Representatives Stearns and Matheson Introduce Privacy Bill; Legislation Risks Harming Vibrant Information Economy with Minimal Consumer Benefit
April 13, 2011 — Representatives Cliff Stearns (R-FL) and Jim Matheson (D-UT) today introduced the “Consumer Privacy Protection Act of 2011.” DMA continues to voice concerns that legislation in this area would have unintended consequences for the growth of the direct marketing/information economy and the millions of jobs it supports.
In fact, DMA members and the marketing community at-large, already do many of the things that the Stearns-Matheson bill would require, such as requiring marketers to provide consumers with adequate and timely notice and the choice of opting-out of use of their personally-identifiable information. DMA has had an extensive and well-developed self-regulatory program for close to forty years, and routinely updates its Guidelines for Ethical Business Practices to account for the development of new technology and marketing practices. DMA’s Guidelines generally comport with Fair Information Practices Policies (FIPPs). Government regulation in a segment of the economy that demonstrated no market failure and is growing in both scope and consumer confidence can have both a chilling effect and a cost burden. America does not need those brakes applied to this vibrant sector of its economy.
Industry already safeguards consumer interests through these widely-accepted best practices, providing substantive privacy protections while still affording consumers the vast benefits of free content and services across the Internet. Given that an actual harm to consumers has not been demonstrated, DMA is wary that legislation in this area could upend the direct marketing/information economy that supports over 10 million jobs and generated $1.931 trillion in economic activity in 2011, of which 3.1 million jobs and $503.6 billion in sales is directly related to online marketing.
It is DMA’s view that the bill is overly prescriptive and delegates too much additional authority to the Federal Trade Commission (FTC), particularly in the area of self-regulation. It is not necessary or appropriate to give the FTC authority to regulate self-regulatory programs or to review corporate privacy policies. This type of government oversight would reduce the effectiveness of existing self-regulatory efforts and discourage future efforts by industry.
DMA also believes that the bill’s coverage of charitable nonprofits, including 501(c)3 organizations, raises serious free-speech issues. In addition, these organizations already are heavily regulated by the states. Additional federal regulation could be crippling to nonprofits that provide a host of vital services to their local communities.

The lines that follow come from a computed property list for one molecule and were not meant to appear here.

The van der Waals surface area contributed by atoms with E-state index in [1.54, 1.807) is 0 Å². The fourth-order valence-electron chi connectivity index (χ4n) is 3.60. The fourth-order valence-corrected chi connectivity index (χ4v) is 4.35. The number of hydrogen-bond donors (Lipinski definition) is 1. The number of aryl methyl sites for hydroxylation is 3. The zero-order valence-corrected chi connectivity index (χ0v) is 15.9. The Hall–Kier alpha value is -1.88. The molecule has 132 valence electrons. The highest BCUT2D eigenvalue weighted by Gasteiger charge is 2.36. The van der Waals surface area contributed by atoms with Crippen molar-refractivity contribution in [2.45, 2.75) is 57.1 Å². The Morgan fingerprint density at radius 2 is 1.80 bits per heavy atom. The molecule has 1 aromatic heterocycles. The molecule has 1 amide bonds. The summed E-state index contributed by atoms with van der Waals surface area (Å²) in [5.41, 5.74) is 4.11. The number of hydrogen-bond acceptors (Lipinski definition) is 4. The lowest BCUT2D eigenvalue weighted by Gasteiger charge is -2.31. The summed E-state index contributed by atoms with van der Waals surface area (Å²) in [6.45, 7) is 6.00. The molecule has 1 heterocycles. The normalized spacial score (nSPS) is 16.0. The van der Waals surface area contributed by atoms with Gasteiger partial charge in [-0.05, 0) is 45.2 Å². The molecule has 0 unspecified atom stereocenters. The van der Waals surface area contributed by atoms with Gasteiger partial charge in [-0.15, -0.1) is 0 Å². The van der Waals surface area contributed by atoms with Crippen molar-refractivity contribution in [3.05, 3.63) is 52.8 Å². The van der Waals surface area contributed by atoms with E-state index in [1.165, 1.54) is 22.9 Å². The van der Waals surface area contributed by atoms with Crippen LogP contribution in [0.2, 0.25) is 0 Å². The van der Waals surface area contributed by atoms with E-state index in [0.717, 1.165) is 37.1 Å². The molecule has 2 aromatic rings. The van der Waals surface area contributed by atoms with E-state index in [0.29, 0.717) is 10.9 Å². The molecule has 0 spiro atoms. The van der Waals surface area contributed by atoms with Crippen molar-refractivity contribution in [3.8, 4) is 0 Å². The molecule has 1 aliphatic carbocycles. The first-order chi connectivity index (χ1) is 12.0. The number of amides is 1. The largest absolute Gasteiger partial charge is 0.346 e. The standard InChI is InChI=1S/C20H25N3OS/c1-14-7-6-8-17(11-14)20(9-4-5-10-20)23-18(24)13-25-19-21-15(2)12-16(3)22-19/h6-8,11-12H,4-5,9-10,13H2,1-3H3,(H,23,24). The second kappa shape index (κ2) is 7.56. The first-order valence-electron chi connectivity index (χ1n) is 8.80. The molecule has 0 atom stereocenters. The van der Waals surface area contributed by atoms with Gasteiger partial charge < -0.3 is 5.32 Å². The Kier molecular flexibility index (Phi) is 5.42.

DMA looks forward to continuing its work with Representatives Stearns and Matheson and their staffs to ensure that any legislation safeguards the growth of the Internet and the technological innovation that drives the US economy.
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About Direct Marketing Association (DMA)
The Direct Marketing Association (www.the-dma.org) is the leading global trade association of businesses and nonprofit organizations using and supporting multichannel direct marketing tools and techniques. DMA advocates standards for responsible marketing, promotes relevance as the key to reaching consumers with desirable offers, and provides cutting-edge research, education, and networking opportunities to improve results throughout the end-to-end direct marketing process. Founded in 1917, DMA today represents companies from dozens of vertical industries in the US and 48 other nations, including nearly half of the Fortune 100 companies, as well as nonprofit organizations.
In 2010, marketers – commercial and nonprofit – spent $153.3 billion on direct marketing, which accounted for 54.2% of all ad expenditures in the United States. Measured against total US sales, these advertising expenditures generated approximately $1.798 trillion in incremental sales. In 2010, direct marketing accounted for 8.3% of total US gross domestic product. Also in 2010, there were 1.4 million direct marketing employees in the US. Their collective sales efforts directly supported 8.4 million other jobs, accounting for a total of 9.8 million US jobs.
The Power of Direct: Relevance. Responsibility. Results.
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